Although we believe they will recover physically, each of these officers will live with the memory of almost losing their lives at the hands of a wanted fugitive in a hail of gunfire. What occurred last night to these Metropolitan Division K-9 officers happens all too often to law enforcement officers and is a stark reminder of the inherent danger every officer faces when they put on their uniform each day.

KTLA, a local television station, posted a print version of its comprehensive on-air coverage. After exploring Mr. Magana’s criminal past and the breaks he got in some detail, it conveyed the heartfelt comments of L.A. Mayor Karen Bass, who spoke with two of the officers in the hospital:

    I think that it was just important for me to be here. This is a place that is familiar to me. I used to work here in the emergency room, in trauma, and so to go back to the emergency room now to try to bring comfort and support to officers was something that was very important and meaningful to me…It is worth repeating that we must do much, much more to protect our officers and protect our communities.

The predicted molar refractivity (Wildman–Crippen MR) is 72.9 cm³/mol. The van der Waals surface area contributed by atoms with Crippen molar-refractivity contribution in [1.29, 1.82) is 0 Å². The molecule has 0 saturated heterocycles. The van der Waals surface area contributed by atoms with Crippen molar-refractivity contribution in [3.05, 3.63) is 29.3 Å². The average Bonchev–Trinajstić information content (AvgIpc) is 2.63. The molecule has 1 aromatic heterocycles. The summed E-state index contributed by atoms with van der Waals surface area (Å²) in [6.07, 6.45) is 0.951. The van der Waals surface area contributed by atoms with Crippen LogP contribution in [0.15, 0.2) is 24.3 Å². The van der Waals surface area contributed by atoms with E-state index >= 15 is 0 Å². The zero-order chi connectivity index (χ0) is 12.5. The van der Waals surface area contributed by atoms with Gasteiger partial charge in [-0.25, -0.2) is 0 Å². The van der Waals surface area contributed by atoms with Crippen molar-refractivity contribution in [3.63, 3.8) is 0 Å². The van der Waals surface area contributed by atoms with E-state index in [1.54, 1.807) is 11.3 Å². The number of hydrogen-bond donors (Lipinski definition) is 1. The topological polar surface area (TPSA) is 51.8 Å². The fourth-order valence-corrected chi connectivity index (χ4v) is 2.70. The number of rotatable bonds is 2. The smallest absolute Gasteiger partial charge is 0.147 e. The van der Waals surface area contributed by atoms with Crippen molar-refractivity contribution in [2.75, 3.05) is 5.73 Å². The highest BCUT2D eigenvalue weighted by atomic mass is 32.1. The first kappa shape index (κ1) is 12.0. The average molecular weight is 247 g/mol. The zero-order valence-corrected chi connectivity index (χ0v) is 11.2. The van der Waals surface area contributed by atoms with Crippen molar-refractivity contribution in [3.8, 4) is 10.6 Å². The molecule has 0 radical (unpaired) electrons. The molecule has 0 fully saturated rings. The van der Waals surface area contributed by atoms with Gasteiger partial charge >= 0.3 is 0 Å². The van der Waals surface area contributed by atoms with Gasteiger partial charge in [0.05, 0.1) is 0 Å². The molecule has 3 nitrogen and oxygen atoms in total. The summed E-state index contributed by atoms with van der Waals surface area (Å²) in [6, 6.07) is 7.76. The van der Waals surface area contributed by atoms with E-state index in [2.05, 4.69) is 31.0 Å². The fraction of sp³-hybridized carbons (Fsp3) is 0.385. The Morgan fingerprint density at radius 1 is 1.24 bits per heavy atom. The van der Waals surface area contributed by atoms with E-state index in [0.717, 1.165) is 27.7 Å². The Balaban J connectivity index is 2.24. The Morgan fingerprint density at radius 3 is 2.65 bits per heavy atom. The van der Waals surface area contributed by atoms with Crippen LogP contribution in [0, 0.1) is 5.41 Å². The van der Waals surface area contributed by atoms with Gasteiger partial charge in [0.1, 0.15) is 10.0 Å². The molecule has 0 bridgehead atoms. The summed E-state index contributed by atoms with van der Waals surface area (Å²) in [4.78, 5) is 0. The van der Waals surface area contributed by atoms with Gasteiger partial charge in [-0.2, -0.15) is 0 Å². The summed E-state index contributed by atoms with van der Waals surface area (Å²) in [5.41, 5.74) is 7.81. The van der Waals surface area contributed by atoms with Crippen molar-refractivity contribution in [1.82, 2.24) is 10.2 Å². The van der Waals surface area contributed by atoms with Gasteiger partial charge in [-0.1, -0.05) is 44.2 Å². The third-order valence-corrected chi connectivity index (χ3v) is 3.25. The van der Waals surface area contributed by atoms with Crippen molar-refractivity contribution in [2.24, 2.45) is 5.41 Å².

To be fair, the Times did (briefly) allude to Mr. Magana’s criminal career. But its coverage was far less informative than what we found elsewhere. Say, in the Washington Times. Its detailed account was descriptively entitled “Another felon released early from prison shot three police officers in Los Angeles.”

     Alas, many such encounters have produced tragically lethal endings. Here are four recent Southern California examples (see updates to “Catch and Release”):

  • On June 14, 2022, a multi-convicted felon shot and killed El Monte, Calif. police officers Michael Paredes and Joseph Santana as they responded to a domestic violence call. Justin Flores wouldn’t have been running loose had progressive L.A. District Attorney George Gascon not barred his deputies from using sentencing enhancements. Instead, the known gang member was back on the streets after serving twenty days for felon with a gun.